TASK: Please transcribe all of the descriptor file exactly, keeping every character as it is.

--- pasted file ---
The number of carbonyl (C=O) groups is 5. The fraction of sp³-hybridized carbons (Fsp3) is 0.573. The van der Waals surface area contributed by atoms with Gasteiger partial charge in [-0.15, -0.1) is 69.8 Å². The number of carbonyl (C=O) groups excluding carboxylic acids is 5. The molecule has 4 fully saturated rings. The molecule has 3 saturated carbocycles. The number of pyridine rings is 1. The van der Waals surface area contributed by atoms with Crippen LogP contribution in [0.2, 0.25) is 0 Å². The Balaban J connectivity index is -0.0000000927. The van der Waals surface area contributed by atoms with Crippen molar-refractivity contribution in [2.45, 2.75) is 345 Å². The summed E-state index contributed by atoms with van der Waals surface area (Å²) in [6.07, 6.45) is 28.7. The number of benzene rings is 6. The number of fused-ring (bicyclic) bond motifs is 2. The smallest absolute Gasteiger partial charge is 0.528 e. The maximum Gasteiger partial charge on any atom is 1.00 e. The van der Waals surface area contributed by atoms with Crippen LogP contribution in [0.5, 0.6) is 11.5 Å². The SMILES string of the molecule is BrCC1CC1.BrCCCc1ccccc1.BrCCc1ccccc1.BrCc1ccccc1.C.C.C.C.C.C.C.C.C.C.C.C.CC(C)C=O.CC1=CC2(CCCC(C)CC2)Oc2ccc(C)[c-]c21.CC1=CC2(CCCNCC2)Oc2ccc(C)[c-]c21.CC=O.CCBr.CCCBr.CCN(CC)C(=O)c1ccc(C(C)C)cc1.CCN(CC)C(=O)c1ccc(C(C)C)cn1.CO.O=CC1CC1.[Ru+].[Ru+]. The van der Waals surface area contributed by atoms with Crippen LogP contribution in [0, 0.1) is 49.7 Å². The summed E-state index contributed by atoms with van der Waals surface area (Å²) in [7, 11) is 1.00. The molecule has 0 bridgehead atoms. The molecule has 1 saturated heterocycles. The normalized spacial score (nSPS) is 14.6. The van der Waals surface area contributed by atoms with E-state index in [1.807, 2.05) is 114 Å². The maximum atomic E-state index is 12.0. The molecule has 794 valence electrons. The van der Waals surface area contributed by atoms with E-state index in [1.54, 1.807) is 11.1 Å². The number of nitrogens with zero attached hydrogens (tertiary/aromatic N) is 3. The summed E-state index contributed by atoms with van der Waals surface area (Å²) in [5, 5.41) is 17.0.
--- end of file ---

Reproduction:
The number of carbonyl (C=O) groups is 5. The fraction of sp³-hybridized carbons (Fsp3) is 0.573. The van der Waals surface area contributed by atoms with Gasteiger partial charge in [-0.15, -0.1) is 69.8 Å². The number of carbonyl (C=O) groups excluding carboxylic acids is 5. The molecule has 4 fully saturated rings. The molecule has 3 saturated carbocycles. The number of pyridine rings is 1. The van der Waals surface area contributed by atoms with Crippen LogP contribution in [0.2, 0.25) is 0 Å². The Balaban J connectivity index is -0.0000000927. The van der Waals surface area contributed by atoms with Crippen molar-refractivity contribution in [2.45, 2.75) is 345 Å². The summed E-state index contributed by atoms with van der Waals surface area (Å²) in [6.07, 6.45) is 28.7. The number of benzene rings is 6. The number of fused-ring (bicyclic) bond motifs is 2. The smallest absolute Gasteiger partial charge is 0.528 e. The maximum Gasteiger partial charge on any atom is 1.00 e. The van der Waals surface area contributed by atoms with Crippen LogP contribution in [0.5, 0.6) is 11.5 Å². The SMILES string of the molecule is BrCC1CC1.BrCCCc1ccccc1.BrCCc1ccccc1.BrCc1ccccc1.C.C.C.C.C.C.C.C.C.C.C.C.CC(C)C=O.CC1=CC2(CCCC(C)CC2)Oc2ccc(C)[c-]c21.CC1=CC2(CCCNCC2)Oc2ccc(C)[c-]c21.CC=O.CCBr.CCCBr.CCN(CC)C(=O)c1ccc(C(C)C)cc1.CCN(CC)C(=O)c1ccc(C(C)C)cn1.CO.O=CC1CC1.[Ru+].[Ru+]. The van der Waals surface area contributed by atoms with Crippen LogP contribution in [0, 0.1) is 49.7 Å². The summed E-state index contributed by atoms with van der Waals surface area (Å²) in [7, 11) is 1.00. The molecule has 0 bridgehead atoms. The molecule has 1 saturated heterocycles. The normalized spacial score (nSPS) is 14.6. The van der Waals surface area contributed by atoms with E-state index in [1.807, 2.05) is 114 Å². The maximum atomic E-state index is 12.0. The molecule has 794 valence electrons. The van der Waals surface area contributed by atoms with E-state index in [1.54, 1.807) is 11.1 Å². The number of nitrogens with zero attached hydrogens (tertiary/aromatic N) is 3. The summed E-state index contributed by atoms with van der Waals surface area (Å²) in [5, 5.41) is 17.0.